B1 Intermediate US 44 Folder Collection
After playing the video, you can click or select the word to look it up in the dictionary.
Loading...
Report Subtitle Errors
What makes Cancer…
Cancer?
Every cell in your body is controlled by a network of molecules that coordinate all of
the cell's basic functions.
This network maintains a steady pattern of signals that can respond to changes in the
environment.
Cancer works by hijacking this network, forcing it to focus on one thing: growth.
A cell with cancer will keep dividing under any circumstances — well beyond the point
when a healthy cell would self-destruct.
That's what makes cancer so hard to treat: they are your own body's cells, but reprogrammed
to multiply without limits.
The first drugs that were developed to treat cancer were aimed at this growth behavior.
Cytotoxic chemotherapy drugs wipe out any cells that multiply too quickly, often by
interfering with the DNA-copying machinery of the cell.
That's also why traditional therapies come with so many negative side effects.
An alternate approach is to use targeted drug therapies.
Targeted therapies knock out individual proteins in the hijacked network that causes the uncontrolled
growth.
But, while shutting down a single protein in the signalling network might work for a
time, cancer cells can adapt, causing patients to relapse.
One way to defeat cancer's cleverness is to target several proteins at the same time
— that's where drug combinations, or “cocktails,” come in.
With two, three, or several drugs all targeting different parts of the network, the potential
for effective treatment is greater.
Even better, these treatments can be tailored to individual patients.
Because of the complexity of the network, two people with the same diagnosis can respond
differently to the same combination of drugs.
This is where personalized medicine can help.
But how do we find the most effective drug combinations for each person?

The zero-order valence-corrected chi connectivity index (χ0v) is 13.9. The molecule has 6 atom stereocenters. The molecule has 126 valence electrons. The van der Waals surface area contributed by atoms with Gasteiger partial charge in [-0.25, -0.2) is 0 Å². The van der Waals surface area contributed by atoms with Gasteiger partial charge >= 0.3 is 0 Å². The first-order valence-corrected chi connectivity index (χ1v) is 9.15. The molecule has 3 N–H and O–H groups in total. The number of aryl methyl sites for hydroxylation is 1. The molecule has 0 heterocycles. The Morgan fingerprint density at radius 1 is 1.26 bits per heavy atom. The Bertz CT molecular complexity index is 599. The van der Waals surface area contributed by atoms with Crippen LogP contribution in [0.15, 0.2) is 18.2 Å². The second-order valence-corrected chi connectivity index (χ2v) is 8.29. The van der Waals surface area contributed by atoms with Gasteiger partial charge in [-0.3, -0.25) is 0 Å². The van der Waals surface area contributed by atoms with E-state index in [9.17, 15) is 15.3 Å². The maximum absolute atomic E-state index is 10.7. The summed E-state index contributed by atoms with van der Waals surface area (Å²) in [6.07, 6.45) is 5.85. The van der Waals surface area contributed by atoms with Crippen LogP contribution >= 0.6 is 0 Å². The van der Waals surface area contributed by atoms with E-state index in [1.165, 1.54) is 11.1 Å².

For each new drug developed, the number of possible combinations increases exponentially--resulting
in millions of possible treatments.
It would be practically impossible to experimentally find the right combination for each individual
patient.
Instead, our lab is trying to move that trial and error process from the lab to the computer.
By simulating the cell signalling network and the effects that the drugs have on cancer
cells, we can rewrite the network as a system of mathematical rules,
and use it to see what happens when multiple drugs interact.
This way, we can try out many, many drug combinations in a virtual environment, and test only the
most effective ones in the lab.
The idea is to move away from guesswork, and apply an engineering mindset to the problem.
It's the right combination to discover tomorrow's anti-cancer therapy.
    You must  Log in  to get the function.
Tip: Click on the article or the word in the subtitle to get translation quickly!

Loading…

Can computers help cure Cancer?

44 Folder Collection
OolongCha published on August 12, 2020
More Recommended Videos
  1. 1. Search word

    Select word on the caption to look it up in the dictionary!

  2. 2. Repeat single sentence

    Repeat the same sentence to enhance listening ability

  3. 3. Shortcut

    Shortcut!

  4. 4. Close caption

    Close the English caption

  5. 5. Embed

    Embed the video to your blog

  6. 6. Unfold

    Hide right panel

  1. Listening Quiz

    Listening Quiz!

  1. Click to open your notebook

  1. UrbanDictionary 俚語字典整合查詢。一般字典查詢不到你滿意的解譯,不妨使用「俚語字典」,或許會讓你有滿意的答案喔